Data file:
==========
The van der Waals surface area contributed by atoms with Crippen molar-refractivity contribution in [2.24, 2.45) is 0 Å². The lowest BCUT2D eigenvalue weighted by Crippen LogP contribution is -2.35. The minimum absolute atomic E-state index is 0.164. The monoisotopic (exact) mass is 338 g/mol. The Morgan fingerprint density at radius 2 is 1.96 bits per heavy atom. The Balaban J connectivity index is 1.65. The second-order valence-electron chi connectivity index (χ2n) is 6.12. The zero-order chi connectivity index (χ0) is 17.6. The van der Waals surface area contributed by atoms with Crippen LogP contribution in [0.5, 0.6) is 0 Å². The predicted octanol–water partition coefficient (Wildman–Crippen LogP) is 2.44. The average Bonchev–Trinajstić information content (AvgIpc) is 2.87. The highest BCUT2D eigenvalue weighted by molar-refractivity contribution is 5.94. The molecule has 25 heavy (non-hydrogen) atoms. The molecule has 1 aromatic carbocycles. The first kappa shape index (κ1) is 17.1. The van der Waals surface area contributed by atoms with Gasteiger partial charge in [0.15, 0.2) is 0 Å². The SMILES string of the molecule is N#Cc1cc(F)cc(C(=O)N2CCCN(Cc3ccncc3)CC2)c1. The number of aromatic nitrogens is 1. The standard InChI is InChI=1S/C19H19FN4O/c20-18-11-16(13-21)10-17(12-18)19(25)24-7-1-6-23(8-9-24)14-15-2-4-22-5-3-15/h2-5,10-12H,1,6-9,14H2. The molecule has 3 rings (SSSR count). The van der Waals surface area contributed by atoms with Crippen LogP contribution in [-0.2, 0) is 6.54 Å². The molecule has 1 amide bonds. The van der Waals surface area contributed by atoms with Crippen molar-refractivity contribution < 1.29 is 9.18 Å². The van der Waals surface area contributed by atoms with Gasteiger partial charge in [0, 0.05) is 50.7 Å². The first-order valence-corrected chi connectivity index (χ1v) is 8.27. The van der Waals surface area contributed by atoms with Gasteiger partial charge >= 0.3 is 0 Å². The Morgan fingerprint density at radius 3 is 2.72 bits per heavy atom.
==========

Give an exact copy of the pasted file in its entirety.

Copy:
The van der Waals surface area contributed by atoms with Crippen molar-refractivity contribution in [2.24, 2.45) is 0 Å². The lowest BCUT2D eigenvalue weighted by Crippen LogP contribution is -2.35. The minimum absolute atomic E-state index is 0.164. The monoisotopic (exact) mass is 338 g/mol. The Morgan fingerprint density at radius 2 is 1.96 bits per heavy atom. The Balaban J connectivity index is 1.65. The second-order valence-electron chi connectivity index (χ2n) is 6.12. The zero-order chi connectivity index (χ0) is 17.6. The van der Waals surface area contributed by atoms with Crippen LogP contribution in [0.5, 0.6) is 0 Å². The predicted octanol–water partition coefficient (Wildman–Crippen LogP) is 2.44. The average Bonchev–Trinajstić information content (AvgIpc) is 2.87. The highest BCUT2D eigenvalue weighted by molar-refractivity contribution is 5.94. The molecule has 25 heavy (non-hydrogen) atoms. The molecule has 1 aromatic carbocycles. The first kappa shape index (κ1) is 17.1. The van der Waals surface area contributed by atoms with Gasteiger partial charge in [0.15, 0.2) is 0 Å². The SMILES string of the molecule is N#Cc1cc(F)cc(C(=O)N2CCCN(Cc3ccncc3)CC2)c1. The number of aromatic nitrogens is 1. The standard InChI is InChI=1S/C19H19FN4O/c20-18-11-16(13-21)10-17(12-18)19(25)24-7-1-6-23(8-9-24)14-15-2-4-22-5-3-15/h2-5,10-12H,1,6-9,14H2. The molecule has 3 rings (SSSR count). The van der Waals surface area contributed by atoms with Crippen LogP contribution in [-0.2, 0) is 6.54 Å². The molecule has 1 amide bonds. The van der Waals surface area contributed by atoms with Crippen molar-refractivity contribution < 1.29 is 9.18 Å². The van der Waals surface area contributed by atoms with Gasteiger partial charge in [0, 0.05) is 50.7 Å². The first-order valence-corrected chi connectivity index (χ1v) is 8.27. The van der Waals surface area contributed by atoms with Gasteiger partial charge >= 0.3 is 0 Å². The Morgan fingerprint density at radius 3 is 2.72 bits per heavy atom.